The Blue Planet Odyssey continued presence in the Northwest Passage

With ice still blocking the way, the crew of Aventura makes the difficult decision to abandon their plans of a Northwest Passage transit.

Aventura, Jimmy Cornell

Michael Thurston (left) and Jimmy Cornell aboard Drina in Dundas Harbour, Devon Island

Despite the decisions by the captains of both Suilven and Aventura to turn back east and not attempt the Northwest Passage, the Blue Planet Odyssey's mission in the Arctic has been handed on to Michael Thurston of the Australian yacht Drina, who took part in the Atlantic Odyssey last year.

Although in many parts of the Northwest Passage the sea ice melted earlier than normal, the crucial middle section remained iced up by the middle of August. Both John Andrews of Suilven and Jimmy Cornell of Aventura made their reluctant decision to turn back due to concerns about arriving very late in the Pacific. Other yachts planning to transit the Northwest Passage this summer have made the same decision.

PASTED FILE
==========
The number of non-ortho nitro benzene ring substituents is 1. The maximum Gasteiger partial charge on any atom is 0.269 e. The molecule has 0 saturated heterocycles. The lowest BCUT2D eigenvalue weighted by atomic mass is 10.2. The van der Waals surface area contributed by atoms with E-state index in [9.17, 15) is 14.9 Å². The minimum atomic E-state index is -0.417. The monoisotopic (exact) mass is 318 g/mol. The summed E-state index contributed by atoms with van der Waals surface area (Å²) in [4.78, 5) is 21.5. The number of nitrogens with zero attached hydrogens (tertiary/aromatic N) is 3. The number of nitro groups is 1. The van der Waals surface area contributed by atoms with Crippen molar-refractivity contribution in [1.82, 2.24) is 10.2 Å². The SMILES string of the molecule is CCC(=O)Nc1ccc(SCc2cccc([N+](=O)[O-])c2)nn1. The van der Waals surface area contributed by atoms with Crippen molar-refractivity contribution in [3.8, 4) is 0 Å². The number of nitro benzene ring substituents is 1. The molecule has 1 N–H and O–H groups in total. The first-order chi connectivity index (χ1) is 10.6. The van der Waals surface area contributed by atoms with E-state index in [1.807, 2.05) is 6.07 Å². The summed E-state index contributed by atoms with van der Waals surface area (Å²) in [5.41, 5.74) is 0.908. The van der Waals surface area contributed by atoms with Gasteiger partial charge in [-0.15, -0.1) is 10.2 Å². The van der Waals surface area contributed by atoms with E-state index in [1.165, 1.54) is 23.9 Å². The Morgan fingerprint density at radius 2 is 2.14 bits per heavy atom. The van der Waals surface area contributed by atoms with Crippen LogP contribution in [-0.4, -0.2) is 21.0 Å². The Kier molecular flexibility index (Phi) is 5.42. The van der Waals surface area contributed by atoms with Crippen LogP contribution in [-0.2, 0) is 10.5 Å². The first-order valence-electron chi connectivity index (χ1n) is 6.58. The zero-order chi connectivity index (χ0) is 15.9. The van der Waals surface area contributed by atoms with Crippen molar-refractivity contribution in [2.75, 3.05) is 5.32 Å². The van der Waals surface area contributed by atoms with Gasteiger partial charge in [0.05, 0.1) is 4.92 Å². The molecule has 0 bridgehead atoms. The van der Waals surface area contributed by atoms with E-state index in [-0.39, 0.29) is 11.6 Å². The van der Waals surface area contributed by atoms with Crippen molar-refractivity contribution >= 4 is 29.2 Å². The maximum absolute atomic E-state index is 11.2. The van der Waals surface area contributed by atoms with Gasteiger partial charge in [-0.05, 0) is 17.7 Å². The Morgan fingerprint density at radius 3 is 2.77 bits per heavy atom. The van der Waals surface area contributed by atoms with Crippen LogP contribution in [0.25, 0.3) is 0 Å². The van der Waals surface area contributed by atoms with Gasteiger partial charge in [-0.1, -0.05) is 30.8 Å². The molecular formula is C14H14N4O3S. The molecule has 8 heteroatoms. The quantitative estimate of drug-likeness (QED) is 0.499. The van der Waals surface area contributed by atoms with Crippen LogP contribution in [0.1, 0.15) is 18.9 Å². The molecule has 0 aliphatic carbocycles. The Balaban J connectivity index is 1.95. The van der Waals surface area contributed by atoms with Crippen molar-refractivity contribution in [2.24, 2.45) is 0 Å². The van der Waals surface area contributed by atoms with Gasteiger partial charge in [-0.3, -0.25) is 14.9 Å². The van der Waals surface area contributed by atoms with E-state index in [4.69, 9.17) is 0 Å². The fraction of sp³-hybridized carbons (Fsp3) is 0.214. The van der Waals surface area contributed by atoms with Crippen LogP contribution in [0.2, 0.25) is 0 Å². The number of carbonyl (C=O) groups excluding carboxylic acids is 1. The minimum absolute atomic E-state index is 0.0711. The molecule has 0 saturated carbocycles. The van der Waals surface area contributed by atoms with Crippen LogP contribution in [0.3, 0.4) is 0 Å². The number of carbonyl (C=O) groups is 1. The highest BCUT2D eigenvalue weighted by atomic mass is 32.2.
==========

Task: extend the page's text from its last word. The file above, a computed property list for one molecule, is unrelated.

If the ice does open in the next week or so, some of the few yachts still waiting may only be able to transit at the end of August or early September."If necessary, I am prepared to over-winter in Cambridge Bay," Michael Thurston said.

"I can’t think of anyone more suited to represent the Blue Planet Odyssey," said Jimmy Cornell. "Michael is a veteran sailor I’ve known for over 30 years and for whom I have the greatest respect. He strongly believes in the aims of the Blue Planet Odyssey and, in spite of this summer’s weather, has no doubt that climate change in the Arctic 
is a reality.

"Michael has agreed to take Emily Penn on as crew, so that she can continue to carry out her ocean plastics trawl. From the samples collected while onboard Aventura, she was pleased to note that the presence of plastic in these pristine waters is still very low. Emily will also continue to take Secchi disk readings, which means that our science program will continue in the north."